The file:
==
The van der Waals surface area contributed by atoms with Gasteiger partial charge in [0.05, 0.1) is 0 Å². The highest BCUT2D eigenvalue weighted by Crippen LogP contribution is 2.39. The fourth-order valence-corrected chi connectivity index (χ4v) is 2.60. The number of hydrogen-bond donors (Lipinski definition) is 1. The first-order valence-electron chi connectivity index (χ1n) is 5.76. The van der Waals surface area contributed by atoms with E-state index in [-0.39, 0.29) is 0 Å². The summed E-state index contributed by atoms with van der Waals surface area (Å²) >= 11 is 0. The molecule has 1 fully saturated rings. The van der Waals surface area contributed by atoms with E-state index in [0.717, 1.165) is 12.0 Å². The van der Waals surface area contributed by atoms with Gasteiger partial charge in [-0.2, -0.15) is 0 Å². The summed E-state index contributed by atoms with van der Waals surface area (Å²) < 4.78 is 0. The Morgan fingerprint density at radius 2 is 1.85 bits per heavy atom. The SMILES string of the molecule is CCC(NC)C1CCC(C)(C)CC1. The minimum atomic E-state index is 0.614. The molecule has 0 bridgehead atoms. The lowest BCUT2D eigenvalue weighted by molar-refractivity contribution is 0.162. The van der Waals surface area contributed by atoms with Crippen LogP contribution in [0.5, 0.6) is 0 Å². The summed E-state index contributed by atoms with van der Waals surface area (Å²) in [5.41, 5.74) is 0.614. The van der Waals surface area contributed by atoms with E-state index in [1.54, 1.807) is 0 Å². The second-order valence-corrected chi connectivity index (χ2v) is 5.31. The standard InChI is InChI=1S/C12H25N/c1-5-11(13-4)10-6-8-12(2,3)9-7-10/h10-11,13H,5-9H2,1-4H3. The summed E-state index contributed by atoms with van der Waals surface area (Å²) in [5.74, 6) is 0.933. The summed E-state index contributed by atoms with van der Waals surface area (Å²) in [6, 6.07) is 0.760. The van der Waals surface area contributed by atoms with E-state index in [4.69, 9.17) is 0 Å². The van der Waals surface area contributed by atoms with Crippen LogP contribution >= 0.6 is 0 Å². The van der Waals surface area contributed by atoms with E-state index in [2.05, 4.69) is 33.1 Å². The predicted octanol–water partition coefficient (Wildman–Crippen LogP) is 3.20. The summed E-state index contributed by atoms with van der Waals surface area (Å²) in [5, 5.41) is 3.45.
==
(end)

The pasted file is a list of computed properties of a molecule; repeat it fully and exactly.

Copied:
The van der Waals surface area contributed by atoms with Gasteiger partial charge in [0.05, 0.1) is 0 Å². The highest BCUT2D eigenvalue weighted by Crippen LogP contribution is 2.39. The fourth-order valence-corrected chi connectivity index (χ4v) is 2.60. The number of hydrogen-bond donors (Lipinski definition) is 1. The first-order valence-electron chi connectivity index (χ1n) is 5.76. The van der Waals surface area contributed by atoms with E-state index in [-0.39, 0.29) is 0 Å². The summed E-state index contributed by atoms with van der Waals surface area (Å²) >= 11 is 0. The molecule has 1 fully saturated rings. The van der Waals surface area contributed by atoms with E-state index in [0.717, 1.165) is 12.0 Å². The van der Waals surface area contributed by atoms with Gasteiger partial charge in [-0.2, -0.15) is 0 Å². The summed E-state index contributed by atoms with van der Waals surface area (Å²) < 4.78 is 0. The Morgan fingerprint density at radius 2 is 1.85 bits per heavy atom. The SMILES string of the molecule is CCC(NC)C1CCC(C)(C)CC1. The minimum atomic E-state index is 0.614. The molecule has 0 bridgehead atoms. The lowest BCUT2D eigenvalue weighted by molar-refractivity contribution is 0.162. The van der Waals surface area contributed by atoms with Crippen LogP contribution in [0.5, 0.6) is 0 Å². The summed E-state index contributed by atoms with van der Waals surface area (Å²) in [5.41, 5.74) is 0.614. The van der Waals surface area contributed by atoms with E-state index in [1.54, 1.807) is 0 Å². The second-order valence-corrected chi connectivity index (χ2v) is 5.31. The standard InChI is InChI=1S/C12H25N/c1-5-11(13-4)10-6-8-12(2,3)9-7-10/h10-11,13H,5-9H2,1-4H3. The summed E-state index contributed by atoms with van der Waals surface area (Å²) in [5.74, 6) is 0.933. The summed E-state index contributed by atoms with van der Waals surface area (Å²) in [6, 6.07) is 0.760. The van der Waals surface area contributed by atoms with E-state index in [4.69, 9.17) is 0 Å². The van der Waals surface area contributed by atoms with Crippen LogP contribution >= 0.6 is 0 Å². The van der Waals surface area contributed by atoms with E-state index in [2.05, 4.69) is 33.1 Å². The predicted octanol–water partition coefficient (Wildman–Crippen LogP) is 3.20. The summed E-state index contributed by atoms with van der Waals surface area (Å²) in [5, 5.41) is 3.45.